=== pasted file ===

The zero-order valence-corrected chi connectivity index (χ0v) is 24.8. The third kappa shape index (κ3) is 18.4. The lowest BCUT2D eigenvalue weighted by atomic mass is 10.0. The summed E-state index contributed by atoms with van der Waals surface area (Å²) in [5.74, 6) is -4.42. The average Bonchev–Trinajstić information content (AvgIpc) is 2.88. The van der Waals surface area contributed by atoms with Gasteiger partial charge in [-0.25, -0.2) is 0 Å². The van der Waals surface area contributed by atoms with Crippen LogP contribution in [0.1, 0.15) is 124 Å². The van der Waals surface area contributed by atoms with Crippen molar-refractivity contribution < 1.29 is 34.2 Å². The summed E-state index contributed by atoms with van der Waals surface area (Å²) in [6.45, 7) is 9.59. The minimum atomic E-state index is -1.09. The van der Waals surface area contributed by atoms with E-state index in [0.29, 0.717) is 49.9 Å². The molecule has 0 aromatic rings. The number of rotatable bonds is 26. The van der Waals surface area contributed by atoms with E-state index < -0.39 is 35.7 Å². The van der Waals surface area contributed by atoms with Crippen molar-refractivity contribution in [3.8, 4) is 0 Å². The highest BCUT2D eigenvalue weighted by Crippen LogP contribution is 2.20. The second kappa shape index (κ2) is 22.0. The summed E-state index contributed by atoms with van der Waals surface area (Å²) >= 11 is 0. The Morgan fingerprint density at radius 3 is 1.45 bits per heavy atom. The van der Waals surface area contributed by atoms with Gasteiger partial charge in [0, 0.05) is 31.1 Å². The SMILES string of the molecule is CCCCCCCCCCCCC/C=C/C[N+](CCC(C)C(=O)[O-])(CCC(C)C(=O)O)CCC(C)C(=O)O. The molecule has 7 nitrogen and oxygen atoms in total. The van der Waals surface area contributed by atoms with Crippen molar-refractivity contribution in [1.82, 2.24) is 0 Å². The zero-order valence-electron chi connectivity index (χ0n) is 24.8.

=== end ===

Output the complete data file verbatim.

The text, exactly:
The zero-order valence-corrected chi connectivity index (χ0v) is 24.8. The third kappa shape index (κ3) is 18.4. The lowest BCUT2D eigenvalue weighted by atomic mass is 10.0. The summed E-state index contributed by atoms with van der Waals surface area (Å²) in [5.74, 6) is -4.42. The average Bonchev–Trinajstić information content (AvgIpc) is 2.88. The van der Waals surface area contributed by atoms with Gasteiger partial charge in [-0.25, -0.2) is 0 Å². The van der Waals surface area contributed by atoms with Crippen LogP contribution in [0.1, 0.15) is 124 Å². The van der Waals surface area contributed by atoms with Crippen molar-refractivity contribution < 1.29 is 34.2 Å². The summed E-state index contributed by atoms with van der Waals surface area (Å²) in [6.45, 7) is 9.59. The minimum atomic E-state index is -1.09. The van der Waals surface area contributed by atoms with E-state index in [0.29, 0.717) is 49.9 Å². The molecule has 0 aromatic rings. The number of rotatable bonds is 26. The van der Waals surface area contributed by atoms with E-state index < -0.39 is 35.7 Å². The van der Waals surface area contributed by atoms with Crippen molar-refractivity contribution in [3.8, 4) is 0 Å². The highest BCUT2D eigenvalue weighted by Crippen LogP contribution is 2.20. The second kappa shape index (κ2) is 22.0. The summed E-state index contributed by atoms with van der Waals surface area (Å²) >= 11 is 0. The Morgan fingerprint density at radius 3 is 1.45 bits per heavy atom. The van der Waals surface area contributed by atoms with Gasteiger partial charge in [0, 0.05) is 31.1 Å². The SMILES string of the molecule is CCCCCCCCCCCCC/C=C/C[N+](CCC(C)C(=O)[O-])(CCC(C)C(=O)O)CCC(C)C(=O)O. The molecule has 7 nitrogen and oxygen atoms in total. The van der Waals surface area contributed by atoms with Crippen molar-refractivity contribution in [1.82, 2.24) is 0 Å². The zero-order valence-electron chi connectivity index (χ0n) is 24.8.